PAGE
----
YOU COULD CALL IT THE ULTIMATE YUPPIE daydream: The high-powered job loses its luster, the mortgage payments are suddenly more burden than bliss, the private-school tuitions go up again, so out come the rural real estate ads. At one time or another every stressed-for-success city dweller has imagined it: chucking it all to buy a charming country inn.
Well, that inn is now available just for the asking. That is, as long as you ask passionately and cleverly enough to please Bil and Susie Mosca, owners of an early 19th-century building converted to an inn in Center Lovell, Maine. After running the place for 18 years, the couple have decided it's time for a (mange. But rather than simply put the 11-room hostelry up for sale and have to deal with real estate brokers, intrusive open houses and all of the other hassles associated with selling property, they are holding a contest. An essay contest, to be exact, and the winner gels the inn.
"You don't have to write well," says Bil, 48. "You just have to put your heart into the essay." And be willing to risk $100 on your powers of persuasion. That's the fee that must accompany a 250-word ode beginning, "I would like to own and operate an old-fashioned country inn like the Center Lovell Inn."
The opening sentence may not be inspired, but the idea for the contest is. Since the Moscas first announced it, in the December issue of Yankee magazine, they have been spending three hours a day sorting mail and have responded to more than 8,000 requests for applications so far. The goal is 5,000 essays by April 25, ensuring the Moscas $500,000 for the inn and its four-acre property, recently assessed at $525,000. (Contest rules, approved by the Maine Attorney General, stipulate that no more than 5,000 entries will be accepted and that if fewer are submitted, the Moscas may return all entry fees and keep the inn. For an application, write to Box 261, Center Lovell, Me., 04016.) Bil and Susie will choose 25 semifinalists, and to avoid any appearance of conflict, a panel of three impartial judges, named by the couple, will pick the winner.
The idea to "write off" the inn has been in the works ever since Bil traveled to Costa Rica in 1981 and fell for the beaches and the laid-back pace. "The philosophy is, go for it. Enjoy life." says Bil, who adds that a full-time move to Costa Rica is probably five years down the road. Susie, 41, explains, "Our kids will be at that age—Anna is now 14, Krista 10—where we can do something different." Whenever they go, their plans don't preclude a return visit. "Wouldn't it be great to come to the inn as a person?" she says. "One of our fantasies is to go sit on the porch and have dinner served to us.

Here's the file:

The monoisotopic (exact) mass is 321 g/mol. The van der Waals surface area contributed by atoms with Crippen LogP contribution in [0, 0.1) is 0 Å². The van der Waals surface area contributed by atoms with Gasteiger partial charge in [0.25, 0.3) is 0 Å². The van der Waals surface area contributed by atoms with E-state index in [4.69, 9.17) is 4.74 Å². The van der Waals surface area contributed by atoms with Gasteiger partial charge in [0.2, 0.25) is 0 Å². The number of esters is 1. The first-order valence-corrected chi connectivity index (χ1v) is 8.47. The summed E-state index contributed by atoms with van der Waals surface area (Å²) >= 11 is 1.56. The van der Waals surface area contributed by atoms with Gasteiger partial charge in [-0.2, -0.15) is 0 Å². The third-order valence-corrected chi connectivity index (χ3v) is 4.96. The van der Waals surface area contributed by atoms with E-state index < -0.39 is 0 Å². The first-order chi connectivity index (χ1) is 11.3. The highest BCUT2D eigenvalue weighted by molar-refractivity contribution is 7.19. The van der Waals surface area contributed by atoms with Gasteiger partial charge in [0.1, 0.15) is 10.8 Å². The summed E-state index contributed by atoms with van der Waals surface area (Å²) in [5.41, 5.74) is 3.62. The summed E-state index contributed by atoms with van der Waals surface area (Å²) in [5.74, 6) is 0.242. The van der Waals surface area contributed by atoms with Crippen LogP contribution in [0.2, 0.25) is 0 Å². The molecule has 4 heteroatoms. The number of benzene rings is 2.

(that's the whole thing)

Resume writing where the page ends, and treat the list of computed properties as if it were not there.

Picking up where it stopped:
Bil and Susie met on a blind date in 1973 as students at the University of Southern Connecticut. After finishing college, the two Connecticut natives—Susie, the oldest of five girls, was raised in Simsbury and Bil is from Westbrook—married and settled in New Haven. Bil, whose restaurant career started when he was 16, worked in an Italian restaurant as an assistant manager, and Susie taught at a local elementary school. But their lives changed forever the day Bil saw an ad in Yankee for an abandoned estate overlooking Kezar Lake on Maine's border with New Hampshire. "My jaw dropped," Bil recalls of the first time he saw the place. To say that it needed work is like saying that the Colosseum in Rome is a little run-down, but at $39,500 the price was right. With a small bank loan and help from local craftsmen, they worked day and night for months, ripping down walls, building counters, renovating the plumbing and installing a first-class kitchen.
The Center Lovell Inn opened on Memorial Day weekend in 1975. Though the early years were a struggle, the inn's reputation slowly began to spread, due in part to Bil's general skill in the kitchen and his lobster fra diavolo, the inn's specialty. By the seventh year the Moscas were breaking even, and since 1983 they have done well enough in the slimmer to enable them to close the inn from November to April.
Because they have put so much of themselves into the Center Lovell Inn, the Moscas insist that the new owner run it for at least one full season and that the exterior remain while with green or black shutters. (They are hunter green now.) "One of those flashing arrows pointing to the inn would just kill me," says Susie, who lies awake nights worrying that the new owner will ruin the inn's esthetic. "We want someone who is looking for what we wanted," says Bil. "A chance at the American dream."
TOM MORONEY in Center Lovell
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